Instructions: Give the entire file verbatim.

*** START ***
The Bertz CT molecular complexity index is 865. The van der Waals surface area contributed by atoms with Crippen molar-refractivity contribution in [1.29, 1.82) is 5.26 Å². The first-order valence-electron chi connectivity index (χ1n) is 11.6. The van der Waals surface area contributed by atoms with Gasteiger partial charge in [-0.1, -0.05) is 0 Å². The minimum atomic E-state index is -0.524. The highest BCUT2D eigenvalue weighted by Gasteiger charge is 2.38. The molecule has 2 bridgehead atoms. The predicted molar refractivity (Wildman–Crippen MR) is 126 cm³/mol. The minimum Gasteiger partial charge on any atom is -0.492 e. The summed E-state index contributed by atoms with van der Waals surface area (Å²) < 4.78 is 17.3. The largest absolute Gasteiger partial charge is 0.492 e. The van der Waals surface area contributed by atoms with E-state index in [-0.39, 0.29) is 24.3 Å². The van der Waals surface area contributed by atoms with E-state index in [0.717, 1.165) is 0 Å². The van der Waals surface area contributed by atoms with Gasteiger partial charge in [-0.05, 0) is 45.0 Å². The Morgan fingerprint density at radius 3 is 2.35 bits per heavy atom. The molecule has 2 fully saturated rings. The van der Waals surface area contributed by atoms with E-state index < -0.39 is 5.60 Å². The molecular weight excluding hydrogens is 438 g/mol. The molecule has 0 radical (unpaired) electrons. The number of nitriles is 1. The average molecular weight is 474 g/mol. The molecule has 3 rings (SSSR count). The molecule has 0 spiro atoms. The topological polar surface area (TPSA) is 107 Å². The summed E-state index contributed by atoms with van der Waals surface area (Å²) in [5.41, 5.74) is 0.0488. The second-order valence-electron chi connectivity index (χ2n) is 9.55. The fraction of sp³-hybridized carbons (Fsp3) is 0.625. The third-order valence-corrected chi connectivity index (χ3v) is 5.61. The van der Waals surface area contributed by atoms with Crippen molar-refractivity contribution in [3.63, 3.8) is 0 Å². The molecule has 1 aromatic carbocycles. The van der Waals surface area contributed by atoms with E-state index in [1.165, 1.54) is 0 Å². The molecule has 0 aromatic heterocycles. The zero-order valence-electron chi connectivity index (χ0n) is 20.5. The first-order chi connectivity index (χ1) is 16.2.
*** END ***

The Bertz CT molecular complexity index is 865. The van der Waals surface area contributed by atoms with Crippen molar-refractivity contribution in [1.29, 1.82) is 5.26 Å². The first-order valence-electron chi connectivity index (χ1n) is 11.6. The van der Waals surface area contributed by atoms with Gasteiger partial charge in [-0.1, -0.05) is 0 Å². The minimum atomic E-state index is -0.524. The highest BCUT2D eigenvalue weighted by Gasteiger charge is 2.38. The molecule has 2 bridgehead atoms. The predicted molar refractivity (Wildman–Crippen MR) is 126 cm³/mol. The minimum Gasteiger partial charge on any atom is -0.492 e. The summed E-state index contributed by atoms with van der Waals surface area (Å²) < 4.78 is 17.3. The largest absolute Gasteiger partial charge is 0.492 e. The van der Waals surface area contributed by atoms with E-state index in [-0.39, 0.29) is 24.3 Å². The van der Waals surface area contributed by atoms with E-state index in [0.717, 1.165) is 0 Å². The van der Waals surface area contributed by atoms with Gasteiger partial charge in [-0.05, 0) is 45.0 Å². The Morgan fingerprint density at radius 3 is 2.35 bits per heavy atom. The molecule has 2 fully saturated rings. The van der Waals surface area contributed by atoms with E-state index < -0.39 is 5.60 Å². The molecular weight excluding hydrogens is 438 g/mol. The molecule has 0 radical (unpaired) electrons. The number of nitriles is 1. The average molecular weight is 474 g/mol. The molecule has 3 rings (SSSR count). The molecule has 0 spiro atoms. The topological polar surface area (TPSA) is 107 Å². The summed E-state index contributed by atoms with van der Waals surface area (Å²) in [5.41, 5.74) is 0.0488. The second-order valence-electron chi connectivity index (χ2n) is 9.55. The fraction of sp³-hybridized carbons (Fsp3) is 0.625. The third-order valence-corrected chi connectivity index (χ3v) is 5.61. The van der Waals surface area contributed by atoms with Crippen molar-refractivity contribution in [3.63, 3.8) is 0 Å². The molecule has 1 aromatic carbocycles. The van der Waals surface area contributed by atoms with E-state index in [1.165, 1.54) is 0 Å². The molecule has 0 aromatic heterocycles. The zero-order valence-electron chi connectivity index (χ0n) is 20.5. The first-order chi connectivity index (χ1) is 16.2.